Too bad we never got a chance to find out.

No way do I see that Oiler team winning a Stanley Cup at Nassau Coliseum, home ice in that era of hockey seemed to be a much greater factor than it is today and the Oilers had a much tougher road to a final than Edmonton, if only they had to play Montreal in the semi-finals without home ice.

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04-04-2006, 05:40 PM
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Quote:
Originally Posted by Trottier
...For like...22 years?!?!?!?!?

That was the series that really signaled the end of NYI's dynasty, IMO. Montreal, behind Steve friggin' Penney, was up 2-0 in that series and somehow NYI managed to come back. But they were spent, especially physically by the time the Finals came around, and looked exceedingly old as a result. That's no excuse; it was Edmonton's time, but Montreal really took it to them.

There were a few funky things done around the playoffs in that time period. This setup, as described by posters before me, and the 2-3-2 arrangement (just for the Finals ), as well.
Damn you! Thanks for reminding me.



IMO the turning point in that series was when Smith Stopped Naslund on a penalty shot. The Isles really took control at that point.

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04-04-2006, 08:12 PM
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Quote:
Originally Posted by NYIsles1
This club did not seem to have a limit as to how much it could come back when forced to win pressure games, in the Montreal series they allowed only five goals over the final four games and won a critical 2-1 game at Montreal before wrapping up the series at home.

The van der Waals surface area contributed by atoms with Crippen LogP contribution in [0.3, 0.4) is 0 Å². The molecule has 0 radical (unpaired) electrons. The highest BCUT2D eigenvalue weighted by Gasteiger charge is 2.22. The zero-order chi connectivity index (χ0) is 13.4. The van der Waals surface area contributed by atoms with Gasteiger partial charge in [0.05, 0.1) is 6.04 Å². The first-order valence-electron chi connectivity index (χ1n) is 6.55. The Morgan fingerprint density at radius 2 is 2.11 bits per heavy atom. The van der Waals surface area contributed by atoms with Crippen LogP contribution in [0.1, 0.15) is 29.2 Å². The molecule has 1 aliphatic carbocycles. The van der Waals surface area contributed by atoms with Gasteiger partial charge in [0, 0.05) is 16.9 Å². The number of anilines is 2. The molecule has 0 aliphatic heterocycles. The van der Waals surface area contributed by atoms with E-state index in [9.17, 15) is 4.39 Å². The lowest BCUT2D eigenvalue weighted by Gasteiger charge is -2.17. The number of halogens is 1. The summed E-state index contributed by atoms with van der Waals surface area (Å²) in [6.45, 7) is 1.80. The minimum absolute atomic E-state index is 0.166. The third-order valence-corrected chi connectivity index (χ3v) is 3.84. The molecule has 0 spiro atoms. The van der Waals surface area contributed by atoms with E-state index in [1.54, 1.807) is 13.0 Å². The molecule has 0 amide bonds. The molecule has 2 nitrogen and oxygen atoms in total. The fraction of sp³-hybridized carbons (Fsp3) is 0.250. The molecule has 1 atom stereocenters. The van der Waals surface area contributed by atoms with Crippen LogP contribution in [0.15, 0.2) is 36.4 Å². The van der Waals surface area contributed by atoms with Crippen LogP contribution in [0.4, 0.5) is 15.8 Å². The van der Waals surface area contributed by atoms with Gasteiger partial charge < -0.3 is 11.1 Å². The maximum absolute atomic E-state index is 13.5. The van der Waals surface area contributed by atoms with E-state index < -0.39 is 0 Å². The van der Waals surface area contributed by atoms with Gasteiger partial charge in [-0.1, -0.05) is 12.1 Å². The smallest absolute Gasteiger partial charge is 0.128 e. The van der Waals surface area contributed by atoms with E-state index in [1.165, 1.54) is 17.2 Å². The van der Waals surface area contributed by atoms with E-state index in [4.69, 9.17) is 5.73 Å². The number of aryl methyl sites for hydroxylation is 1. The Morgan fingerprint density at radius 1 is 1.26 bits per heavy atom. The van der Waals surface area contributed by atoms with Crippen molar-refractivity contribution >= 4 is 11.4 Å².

Some Islanders felt the 2-3-2 was the biggest reason Edmonton won while others felt it was Edmonton's time. It was the first time the 2-3-2 was ever used in a final.

The fact Isles lost 1-0 and defeated Edmonton 6-1 in game two (with Gretzky scoreless in six finals games to that point over two years) makes me think if it was a 2-2-1-1-1 format Isles would have found a way to win the series or lost in a game six at Edmonton.

Too bad we never got a chance to find out.

No way do I see that Oiler team winning a Stanley Cup at Nassau Coliseum, home ice in that era of hockey seemed to be a much greater factor than it is today and the Oilers had a much tougher road to a final than Edmonton, if only they had to play Montreal in the semi-finals without home ice.
If having to start on the road versus the five games under .500 Habs was a key factor to their finals loss it would suggest that the Isles dynasty was cooked. The Isles were a fantastic club, but were outscored 19-6 in the last three games of the finals. Trying to put an asterisk on their loss diminishes how good they were. Their time was up; they'd become overmatched.